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Pugwash River
Lighthouse DGJ 4010 - Old Pugwash Lighthouse (6139823805).jpg
1871 Pugwash Lighthouse at the entrance to Pugwash Harbor and the Pugwash River
Country Canada
Province Nova Scotia
County Cumberland
Physical characteristics
Main source 45°41′37″N 63°47′04″W / 45.693749°N 63.784435°W / 45.693749; -63.784435
River mouth Pugwash, Nova Scotia

The Pugwash River is a river in Nova Scotia, Canada. It flows north into the Northumberland Strait in the village of Pugwash

Harbour

An 1845 account said, "Pugwash Bay is one of the finest harbours in the county; the shore is so bold that vessels of 500 tons burthen may lie at all times in safety within twenty yards of it : above the channel, which is not more than a quarter of a mile wide, it becomes a beautiful basin, into which the Pugwash river discharges itself.

According to Sailing Directions for Nova Scotia, Bay of Fundy, and South Shore of Gulf of St. Lawrence (1891), "Pugwash Harbor, at the head of the bay and entrance of the river of the same name, is small but quite secure, and has more than sufficient depth of water for any vessel that can pass the bar, on which the depth is 14 feet at low water, in ordinary spring tides. The bar is about 12 mile within the entrance of the bay, and a crooked channel, from 100 to 200 yards wide, and through flats of sand and weeds, for the distance of one mile, leads from it to the harbor's mouth. No directions would avail for this channel, and the assistance of one of the able pilots of the place is indispensable, and will be readily obtained in answer to the usual signal.

The "schoolhouse" design Pugwash Lighthouse was built in 1871 on Fishing Point at the entrance to Pugwash Harbour. The last keeper left in 1959, and by 2017 the building was in severe disrepair.

The Port of Pugwash is visited several times per year by bulk carriers used to transport product from the local salt mine.

Village

The village of Pugwash (Pagwe'ak in the Mi'kmaq language) was settled in the later part of the 1700s by settlers from New England who were given land grants by the Nova Scotia government, and later by United Empire Loyalists from the newly independent United States of America. It thrived on shipbuilding and export of lumber to Europe. The 1891 Sailing Directions says, "The town of Pugwash, with its wharves and small wooden English church, stands on the east side of the entrance of the harbor. Immediately within there is a fine little land-locked basin, with a depth of nearly 7 fathoms, in which vessels lie moored in security, to take in cargoes of lumber that are brought down the river." The Canadian Salt Mine Company opened an underground mine in November 1959, with most of the shafts running under the river near the village. As of 2010 the mine was still in operation, although there were doubts about its long-term future.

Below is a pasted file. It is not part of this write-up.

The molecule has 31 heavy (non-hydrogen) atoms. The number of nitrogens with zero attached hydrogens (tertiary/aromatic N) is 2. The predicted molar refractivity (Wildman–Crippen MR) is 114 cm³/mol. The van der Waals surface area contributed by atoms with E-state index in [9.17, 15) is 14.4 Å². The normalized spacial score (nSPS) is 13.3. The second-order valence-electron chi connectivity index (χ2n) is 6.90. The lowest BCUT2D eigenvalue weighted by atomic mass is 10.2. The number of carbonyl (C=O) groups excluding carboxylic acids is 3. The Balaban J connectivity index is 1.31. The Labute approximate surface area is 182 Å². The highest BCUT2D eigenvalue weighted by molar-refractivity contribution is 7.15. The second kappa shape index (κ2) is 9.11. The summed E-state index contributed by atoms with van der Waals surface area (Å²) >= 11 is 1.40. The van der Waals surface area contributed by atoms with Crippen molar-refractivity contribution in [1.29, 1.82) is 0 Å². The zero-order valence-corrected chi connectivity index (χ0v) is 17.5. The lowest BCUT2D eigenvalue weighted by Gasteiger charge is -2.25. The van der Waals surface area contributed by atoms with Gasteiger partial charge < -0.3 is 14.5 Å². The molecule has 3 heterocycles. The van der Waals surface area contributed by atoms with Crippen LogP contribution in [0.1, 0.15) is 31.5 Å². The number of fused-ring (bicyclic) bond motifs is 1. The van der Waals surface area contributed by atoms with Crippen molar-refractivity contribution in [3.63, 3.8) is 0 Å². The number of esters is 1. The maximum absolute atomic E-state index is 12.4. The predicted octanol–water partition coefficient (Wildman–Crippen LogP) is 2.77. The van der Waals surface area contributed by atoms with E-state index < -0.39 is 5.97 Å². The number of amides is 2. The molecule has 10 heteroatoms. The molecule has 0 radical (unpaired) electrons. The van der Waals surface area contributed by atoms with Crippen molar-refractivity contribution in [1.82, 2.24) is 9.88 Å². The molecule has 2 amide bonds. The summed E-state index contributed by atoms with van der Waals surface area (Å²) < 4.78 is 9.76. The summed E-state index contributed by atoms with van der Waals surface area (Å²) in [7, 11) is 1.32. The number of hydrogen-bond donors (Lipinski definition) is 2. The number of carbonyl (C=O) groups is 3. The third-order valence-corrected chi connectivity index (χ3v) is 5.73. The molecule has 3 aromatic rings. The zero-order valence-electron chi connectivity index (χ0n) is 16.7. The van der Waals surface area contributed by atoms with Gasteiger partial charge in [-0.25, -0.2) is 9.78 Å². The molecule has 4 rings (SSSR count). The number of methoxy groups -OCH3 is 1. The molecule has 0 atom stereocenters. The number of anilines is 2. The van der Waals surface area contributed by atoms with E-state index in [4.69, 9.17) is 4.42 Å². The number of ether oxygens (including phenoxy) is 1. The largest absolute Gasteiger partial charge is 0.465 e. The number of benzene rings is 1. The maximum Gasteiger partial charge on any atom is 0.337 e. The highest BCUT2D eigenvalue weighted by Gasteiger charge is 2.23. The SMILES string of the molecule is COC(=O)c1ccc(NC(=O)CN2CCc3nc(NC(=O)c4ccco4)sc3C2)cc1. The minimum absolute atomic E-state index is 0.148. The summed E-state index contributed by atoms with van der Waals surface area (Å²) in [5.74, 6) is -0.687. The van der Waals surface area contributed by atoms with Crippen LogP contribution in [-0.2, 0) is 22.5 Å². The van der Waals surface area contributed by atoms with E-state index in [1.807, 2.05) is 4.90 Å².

Thinkers' Lodge 02
Thinker's Lodge, at the mouth of the Pugwash river, where the first Pugwash Conferences were held

Pugwash is known as the location of the first of the Pugwash Conferences on Science and World Affairs, where Bertrand Russell invited nuclear scientists from the US, USSR and other countries to discuss world peace in July 1957. The conference was held at the Thinker's Lodge, built in the 1830s and owned by the millionaire Cyrus S. Eaton, who was born in Pugwash.

Estuary